Bygone Badass Broads: 52 Forgotten Women Who Changed the World Book Review

Bygone Badass Broads: 52 Forgotten Women Who Changed the World by Mackenzi Lee

Publication: February 27th, 2018

Genre: Non-Fiction 

Rating: fourstars-02


Based on Mackenzi Lee’s popular weekly Twitter series of the same name, Bygone Badass Broads features 52 remarkable and forgotten trailblazing women from all over the world. With tales of heroism and cunning, in-depth bios and witty storytelling, Bygone Badass Broads gives new life to these historic female pioneers. Starting in the fifth century BC and continuing to the present, the book takes a closer look at bold and inspiring women who dared to step outside the traditional gender roles of their time. Coupled with riveting illustrations and Lee’s humorous and conversational storytelling style, this book is an outright celebration of the badass women who paved the way for the rest of us.

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This book is a non-fiction about forgotten women in history so my review is more of a discussion review obviously. I love this book because I got to read about women I didn’t even know and they were honestly some amazing women. They have done so many things that you would not believe some of which is dangerous. I love the way Lee wrote the book in a humorous way. It made the book easier to read and very enjoyable because it didn’t feel like a history lesson. I will discuss some of my favorites below by way of quotes.

Hatshepsut- “The most impressive was the temple of Hatshepsut at Deir el-Bahri in Thebes, as well a ten-story obelisk dedicated to her accomplishments and inscribed with the very modest statement, “I have always been king.”

The Tru’ng Sisters- “The Tru’ng Sisters chose thirty-six women from their volunteer ranks—including their mother—and trained them to be generals. These ladies then led eighty thousand soilders against the Chinese, with Trac and Nhi leading the charge.”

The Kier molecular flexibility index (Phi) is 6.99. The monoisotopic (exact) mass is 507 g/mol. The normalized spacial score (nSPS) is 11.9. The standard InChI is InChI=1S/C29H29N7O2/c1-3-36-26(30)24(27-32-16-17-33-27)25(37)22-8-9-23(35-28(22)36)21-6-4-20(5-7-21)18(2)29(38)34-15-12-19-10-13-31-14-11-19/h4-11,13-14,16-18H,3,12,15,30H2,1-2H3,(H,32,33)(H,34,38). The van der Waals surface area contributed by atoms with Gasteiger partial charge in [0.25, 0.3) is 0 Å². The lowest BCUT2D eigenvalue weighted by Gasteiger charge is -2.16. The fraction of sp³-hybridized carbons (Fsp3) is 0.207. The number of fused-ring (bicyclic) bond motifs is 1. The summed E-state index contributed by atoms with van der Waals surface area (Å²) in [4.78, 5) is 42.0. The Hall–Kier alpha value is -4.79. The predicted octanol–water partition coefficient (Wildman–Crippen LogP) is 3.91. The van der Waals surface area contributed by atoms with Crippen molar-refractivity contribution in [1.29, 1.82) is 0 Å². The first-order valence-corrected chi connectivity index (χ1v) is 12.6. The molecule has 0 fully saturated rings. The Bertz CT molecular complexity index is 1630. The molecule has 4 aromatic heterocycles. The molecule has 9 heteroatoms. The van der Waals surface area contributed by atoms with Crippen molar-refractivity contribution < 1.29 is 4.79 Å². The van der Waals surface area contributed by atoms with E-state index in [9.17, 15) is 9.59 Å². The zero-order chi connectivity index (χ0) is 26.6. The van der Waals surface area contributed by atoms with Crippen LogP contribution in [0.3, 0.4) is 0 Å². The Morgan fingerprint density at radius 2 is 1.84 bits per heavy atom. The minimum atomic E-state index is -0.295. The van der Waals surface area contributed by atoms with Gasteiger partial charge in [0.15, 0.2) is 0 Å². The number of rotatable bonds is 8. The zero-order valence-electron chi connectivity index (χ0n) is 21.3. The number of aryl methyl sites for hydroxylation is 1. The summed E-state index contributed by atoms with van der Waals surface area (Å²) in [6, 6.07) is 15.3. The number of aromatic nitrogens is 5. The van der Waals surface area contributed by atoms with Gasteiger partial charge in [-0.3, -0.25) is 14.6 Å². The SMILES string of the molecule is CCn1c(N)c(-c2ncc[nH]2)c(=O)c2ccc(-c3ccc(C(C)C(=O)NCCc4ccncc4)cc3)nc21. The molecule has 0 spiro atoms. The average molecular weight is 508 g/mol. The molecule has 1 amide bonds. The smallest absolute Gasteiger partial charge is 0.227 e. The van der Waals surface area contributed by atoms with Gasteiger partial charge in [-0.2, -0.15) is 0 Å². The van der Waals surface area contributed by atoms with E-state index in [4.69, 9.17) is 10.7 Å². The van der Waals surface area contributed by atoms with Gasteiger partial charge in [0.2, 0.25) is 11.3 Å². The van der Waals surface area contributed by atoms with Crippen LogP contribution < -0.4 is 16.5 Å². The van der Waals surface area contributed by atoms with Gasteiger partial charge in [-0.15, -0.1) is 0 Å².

Queen Arawelo- “When she officially took power, Arawelo was ready to shake things up. Citing the past decades of war that had stricken Somalia as evidence that men break everything they touch, she packed her government with women.”

Khutulun- “Not only was Khutulun an undefeated wrestler, but she was also a cavalry soldier with nerves of steel and a kick-ass signature combat move: barreling across no man’s-land, grabbing an enemy soldier in a full nelson, yanking him off his horse, dragging him back behind her line of soldiers, and dumping him at her father’s feet.”

Mochizuki Chiyome- “Known as kunoichi, Chiyome taught her students how to pass themselves off as maids, shrine maidens, traveling entertainers, religious pilgrims, noblewomen, priestesses, and dancers to gain access to their enemies’ inner sanctums and gather secrets.”

There are many more favorites but to name my others are Dona Ana Lezama de Urinza and Dona Eustaquia de Sonza, Julie D’Aubigny, Ching Shih, Mary Anning, Friederike “Marm” Mandelbaum (HER LIFE NEEDS TO BE A MOVIE), Lakshmibai the Rani of Jhansi, Sarah Breedlove AKA Madam C.J. Walker, El Vira de La Fuente Chaudor (HER LIFE ALSO NEEDS TO BE A MOVIE), and Kumander Liwayway.

I recommend this book to everyone so you can learn about some of these women that not many people will know about. 

Favorite Quotes
In order for women to achieve true equality in historical narrative, we have to talk about them in the same way we do men—warts and all.

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Kathryn Calderon | 24 | Artist of many trades | Villains are my soul

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